1 July 1959 - 31 January 1996
The Freelancers came into being at Alameda, California on 1 July 1959 when VF-64 was redesignated as part of the latest Navy attempt to "tidy-up" the Carrier Air Groups which were then in existence. At this time, operational control of the Freelancers was entrusted to Carrier Air Group 2 (CVG-2), VF-21's association with this organisation proving to be a most enduring one since the squadron continued to operate as part of this Air Group for the next 20 years.
Equipped with the McDonnell F3H-2 Demon, the unit very quickly embarked for its first major deployment following the change in identity, sailing aboard USS Midway (CVA-41) in mid-August of the same year. It duly spent some seven month in the Western Pacific area, making further cruises with the Demon in 1961 and 1962, this being a period which also witnessed a change in shore base when the Freelancers were reassigned to Miramar in June 1961, although they did not actually take up residence there until late September when they returned from a visit to the Western Pacific.
It was at Miramar that VF-21 converted from the rapidly obsolescing Demon to the F-4B Phantom II during 1963, eventually making its sea-going debut with this potent fighter when it visited WestPac between November of that year and late March 1964, this being the last peace-time deployment that the Freelancers were to make for close to 10 years.
When VF-21 returned to sea, in March 1965, they were bound for combat. It was during this tour that VF-21 recorded its only aerial victories of the Vietnam War, these coincidentally being the first confirmed kills to be achieved by a US Navy fighter squadron during the course of that long conflict. On 17 June 1965 CDR Louis Page and Lt John Smith despatched a MiG-17 with an AIM7 Sparrow missile. Moments later, fellow Freelancers Lt Jack Batson, Jr and LCDR Robert Doremus made it a double celebration by adding another MiG-17 to VF-21's tally, again employing an AIM-7. VF-21 compiled a most impressive combat record by making six further visits to the war zone aboard USS Coral Sea (CVA-43) and USS Ranger (CV-61) between 1966 and 1973.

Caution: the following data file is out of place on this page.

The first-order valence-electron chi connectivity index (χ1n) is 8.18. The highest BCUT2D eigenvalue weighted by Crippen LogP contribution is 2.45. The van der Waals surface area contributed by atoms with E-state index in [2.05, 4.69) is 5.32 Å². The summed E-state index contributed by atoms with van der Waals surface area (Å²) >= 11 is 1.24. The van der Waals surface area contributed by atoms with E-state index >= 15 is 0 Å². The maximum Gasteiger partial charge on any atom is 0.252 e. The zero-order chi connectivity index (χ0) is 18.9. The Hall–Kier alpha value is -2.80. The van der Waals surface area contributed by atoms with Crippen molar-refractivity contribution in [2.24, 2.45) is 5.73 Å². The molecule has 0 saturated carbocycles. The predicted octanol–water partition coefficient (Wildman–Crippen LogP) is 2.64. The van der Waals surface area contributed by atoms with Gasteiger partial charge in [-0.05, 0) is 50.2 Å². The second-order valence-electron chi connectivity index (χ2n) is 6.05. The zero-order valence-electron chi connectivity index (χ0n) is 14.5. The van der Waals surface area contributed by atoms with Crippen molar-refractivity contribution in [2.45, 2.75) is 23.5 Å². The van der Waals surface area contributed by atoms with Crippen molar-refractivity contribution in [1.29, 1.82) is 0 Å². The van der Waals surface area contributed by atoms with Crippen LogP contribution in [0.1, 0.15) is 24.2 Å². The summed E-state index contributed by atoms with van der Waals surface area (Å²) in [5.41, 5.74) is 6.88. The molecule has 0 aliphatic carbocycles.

Along the way, the Freelancers took time out from the pressures of war to re-equip with the improved F-4J in 1968, continuing to operate this model until December 1979 and following up their wartime exploits with three rather less demanding post-ceasefire deployments to the 7th Fleet in the WestPac as part of CVW-2 aboard USS Ranger.
After a long period of stability, VF-21 faced a number of important changes at the end of the 1970's, of which perhaps potentially the most important was re-equipment with the F-4S. This transition actually got underway in mid-December 1979 although the Freelancers were not destined to deploy operationally with the F-4S, the powers that be in the Navy deciding that this variant was by no means ideally suited for use from USS Coral Sea which was to be the squadron's next ocean-going base. At the same time as VF-21 received the F-4S, it was also reassigned to the control of CVW-14, and it was as part of this command that the Freelancers returned to sea in the summer of 1981, spending a total of seven months in WestPac and the Indian Ocean. However, the decision not to utilise the F-4S version from Coral Sea ha, in the meantime, necessitated another change of equipment and VF-21 duly deployed with the older and rather less effective F-4N model which it was felt was better equipped for operation from this carrier.